George Soros, legendary investor:

For nearly 40 years, Soros' Quantum Fund posted average returns upwards of 30 percent before returning outside investors' money in 2011. Outsiders viewed Soros as an alchemist: An interpreter of broad economic policies into directional bond and currency trades—often making those trades heavily leveraged to reinforce that view.

In 1992, he bet the entire $10 billion fund against the British pound; when the bet forced a devaluation of the currency, Soros earned the nickname "the man who broke the Bank of England."

(Read more: Milken to Madoff: Villains who changed the world)

The trade netted $1 billion in profits in a single day, and is still considered the greatest currency trade of all time. Soros is seen as a catalyst in the late-1990s Asian currency crisis—and notched another $1 billion in gains last year in a bet against the yen at age 83.

The Overlooked

Dick Fuld, former CEO of Lehman Brothers:

Now practically a hermit, operating a small merger-and-acquisition advisory firm Matrix Advisors in midtown Manhattan, the 67-year-old Fuld presided over the largest corporate bankruptcy in history. That, of course, was the Sept. 15, 2008 closure of Lehman, the proud former cotton broker that had grown, with Fuld's help, into a large international investment bank, only to be toppled by its overzealous borrowing.

Lehman's bankruptcy followed months of brinksmanship by Fuld, who blamed short-sellers for hurting his bank's stock and failed to sell the ailing company. The event took the U.S. credit meltdown from disruption to crisis. The government's decision not to bail out Lehman is almost universally regarded as the biggest mistake made during the crisis.

In the wake of the crisis, Fuld has become a poster boy for mismanagement, the subject of case studies like the recent British paper cited by BusinessWeek entitled: "When Does Narcissistic Leadership Become Problematic?"

Lew Ranieri, former vice chairman of Salomon Brothers:

In the run-up to the financial crisis, Washington extolled homeownership as the American Dream, but Ranieri enabled the booming market—and made it affordable—by figuring out how to package, or securitize, residential mortgages for private investors.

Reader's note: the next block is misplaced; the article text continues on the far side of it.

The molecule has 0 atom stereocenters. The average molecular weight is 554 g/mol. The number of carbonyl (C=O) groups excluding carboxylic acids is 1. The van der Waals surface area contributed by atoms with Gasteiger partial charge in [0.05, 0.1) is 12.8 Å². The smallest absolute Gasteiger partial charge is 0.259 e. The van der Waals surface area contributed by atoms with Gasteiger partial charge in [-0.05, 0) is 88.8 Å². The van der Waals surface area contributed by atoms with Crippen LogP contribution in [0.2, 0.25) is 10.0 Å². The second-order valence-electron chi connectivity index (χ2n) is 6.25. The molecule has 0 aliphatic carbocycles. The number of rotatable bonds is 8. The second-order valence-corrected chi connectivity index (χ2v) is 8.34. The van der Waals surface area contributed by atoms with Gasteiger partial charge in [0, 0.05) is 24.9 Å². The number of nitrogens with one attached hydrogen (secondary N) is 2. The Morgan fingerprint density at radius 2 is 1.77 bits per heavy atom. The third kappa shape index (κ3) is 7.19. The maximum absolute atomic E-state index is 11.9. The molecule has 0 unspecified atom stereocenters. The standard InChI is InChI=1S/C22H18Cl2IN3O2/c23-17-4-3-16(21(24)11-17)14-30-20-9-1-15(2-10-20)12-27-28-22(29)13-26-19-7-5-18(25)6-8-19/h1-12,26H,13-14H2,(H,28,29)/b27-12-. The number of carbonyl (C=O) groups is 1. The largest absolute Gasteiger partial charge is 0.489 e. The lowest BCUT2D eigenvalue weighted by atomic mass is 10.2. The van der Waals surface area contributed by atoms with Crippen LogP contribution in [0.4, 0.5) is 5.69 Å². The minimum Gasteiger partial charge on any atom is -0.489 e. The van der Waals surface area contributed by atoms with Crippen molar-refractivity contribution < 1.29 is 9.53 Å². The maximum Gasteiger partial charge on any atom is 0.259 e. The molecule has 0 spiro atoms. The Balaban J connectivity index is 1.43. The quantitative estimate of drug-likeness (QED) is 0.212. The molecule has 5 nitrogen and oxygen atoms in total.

He created the mortgage-backed security in 1977, but it wasn't until the late 1990s and early part of the century that fee-hungry Wall Street fashioned exotic and opaque risk pits from Ranieri's relatively straightforward invention. At its peak, the mortgage-backed securities market stood at $2.2 trillion.

Often called the godfather of the 2008 financial crisis (in the company of other vocal subprime lending proponents like Angelo Mozilo and Stan O'Neal), Ranieri still feels guilty, telling CNBC in 2011, "Being one of the founders, it's my problem. I talked about (the risks) starting in 2005, but… I didn't do a good enough job to stop it."

Bill Gross, co-chief investment officer of PIMCO:

It's hard to talk about the last quarter century without mentioning the bull market in bonds, and Gross, otherwise known as the "Bond King," is to bond mutual funds what Fidelity's Peter Lynch was to equity mutual funds in the late 1970s and early 1980s.

Gross co-founded PIMCO back in 1971, and today it is one of the world's largest asset managers. Over the last 15 years it's delivered an average annual return of 6.57 percent, outpacing the Barclay's U.S. Aggregate Bond Index, which has returned 5.36 percent on average during the same time period.

(Read more: Gross on Pimco: Better 'than we were before')

PIMCO saw outflows last year as investors turned cold on bonds and Gross made a wrong-way bet on the U.S Treasury markets in 2013, creating losses for the Total Return Fund of 1.34 percent—its worst annual performance since 1994.

Now Gross faces the challenge of re-energizing a PIMCO management team in flux after the recent departure of its CEO.